The Tax Cuts and Jobs Act not only reduced the tax rate on C corporations, it includes a significant tax break for certain “pass through” entities such as sole proprietors, partnerships, S Corps, LLCs, and self-employed individuals. Business owners who report business income on their personal tax returns will now be able to deduct 20% of “qualified business income,” which is defined as the net amount of qualified income, gains, deductions and losses for the business. On average, the deduction may result in about a 20% reduction in taxes.
That’s the good news. Now for the bad news.
The deduction is limited to the lesser of 20% of business income or 50% of total W-2 wages paid by the business. So a high-income business with few employees is likely to be limited to a deduction of 50% of wages.
There are also restrictions on what type of work will be considered qualified business income. There are limitations on the deduction available for high earning individuals in certain service fields. People working in these fields who have taxable income over $315,000 for joint filers, or $157,500 for all others, will see the 20% deduction phased out over the next $100,000 and $50,000 of income, respectively.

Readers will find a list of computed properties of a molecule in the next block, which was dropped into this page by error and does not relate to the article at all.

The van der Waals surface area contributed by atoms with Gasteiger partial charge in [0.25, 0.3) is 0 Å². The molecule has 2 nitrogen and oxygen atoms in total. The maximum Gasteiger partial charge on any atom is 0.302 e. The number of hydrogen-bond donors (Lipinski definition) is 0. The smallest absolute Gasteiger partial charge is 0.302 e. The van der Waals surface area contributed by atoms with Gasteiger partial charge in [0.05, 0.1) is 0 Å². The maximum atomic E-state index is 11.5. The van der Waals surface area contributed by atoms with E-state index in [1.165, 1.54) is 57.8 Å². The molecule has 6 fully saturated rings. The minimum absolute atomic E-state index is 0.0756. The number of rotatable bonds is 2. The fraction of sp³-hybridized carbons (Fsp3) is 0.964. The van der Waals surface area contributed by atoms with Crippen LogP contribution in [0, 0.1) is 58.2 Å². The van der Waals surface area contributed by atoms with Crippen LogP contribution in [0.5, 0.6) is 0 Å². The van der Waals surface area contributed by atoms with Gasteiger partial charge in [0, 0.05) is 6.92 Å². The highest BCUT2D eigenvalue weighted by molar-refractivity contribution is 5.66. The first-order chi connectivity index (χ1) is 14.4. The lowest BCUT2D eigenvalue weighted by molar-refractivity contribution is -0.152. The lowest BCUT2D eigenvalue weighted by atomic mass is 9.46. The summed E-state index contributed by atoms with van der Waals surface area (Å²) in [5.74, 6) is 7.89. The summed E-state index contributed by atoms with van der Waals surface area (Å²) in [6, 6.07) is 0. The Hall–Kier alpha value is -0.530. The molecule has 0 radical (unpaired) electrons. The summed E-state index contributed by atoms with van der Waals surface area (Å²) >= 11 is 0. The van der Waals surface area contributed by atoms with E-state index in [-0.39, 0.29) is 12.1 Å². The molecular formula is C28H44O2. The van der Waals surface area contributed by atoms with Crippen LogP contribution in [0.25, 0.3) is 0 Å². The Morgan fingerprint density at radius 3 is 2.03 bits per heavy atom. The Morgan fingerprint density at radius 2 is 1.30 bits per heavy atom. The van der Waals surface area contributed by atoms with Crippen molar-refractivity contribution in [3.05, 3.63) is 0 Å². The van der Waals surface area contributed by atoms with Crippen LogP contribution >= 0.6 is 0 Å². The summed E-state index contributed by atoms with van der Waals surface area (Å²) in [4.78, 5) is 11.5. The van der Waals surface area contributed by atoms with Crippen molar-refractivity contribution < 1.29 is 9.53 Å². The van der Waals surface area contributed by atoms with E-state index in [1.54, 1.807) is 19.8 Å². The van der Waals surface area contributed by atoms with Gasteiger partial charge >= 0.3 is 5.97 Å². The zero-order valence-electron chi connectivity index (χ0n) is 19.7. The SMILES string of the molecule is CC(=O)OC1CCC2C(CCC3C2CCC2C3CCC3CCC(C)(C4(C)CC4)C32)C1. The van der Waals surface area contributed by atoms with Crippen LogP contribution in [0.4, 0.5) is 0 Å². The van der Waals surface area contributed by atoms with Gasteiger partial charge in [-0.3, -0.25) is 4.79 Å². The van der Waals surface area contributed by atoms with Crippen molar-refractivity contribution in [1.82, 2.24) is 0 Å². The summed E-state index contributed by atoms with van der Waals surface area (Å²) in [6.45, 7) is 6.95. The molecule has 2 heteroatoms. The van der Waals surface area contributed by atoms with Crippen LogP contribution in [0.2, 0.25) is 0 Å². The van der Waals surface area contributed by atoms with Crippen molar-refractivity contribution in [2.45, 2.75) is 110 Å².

These service areas include consulting, law, accounting, health care, veterinary services, financial services, brokerage services, performing arts, professional athletics, trading in securities… the list is long and not quite finalized at this writing. Essentially the limitations apply to work in which the principal asset of the business is the reputation or skill of its owner or principal.
There are exceptions. For example, while architects and engineers may be considered consultants and often are hired based on their reputation, they are exempted from the phase out of the deduction. Manufacturers of health care products, while operating in the health care field, are exempted from the phase out because they produce tangible goods.
Tax professionals are still waiting for definitive guidance from the Internal Revenue Service (IRS) on this and many other provisions of the new tax law. It is important that you consult with a qualified tax advisor before making any decisions related to your taxes under the new law.
For additional information, please contact Gray, Gray & Gray’s Tax Department at (781) 407-0300.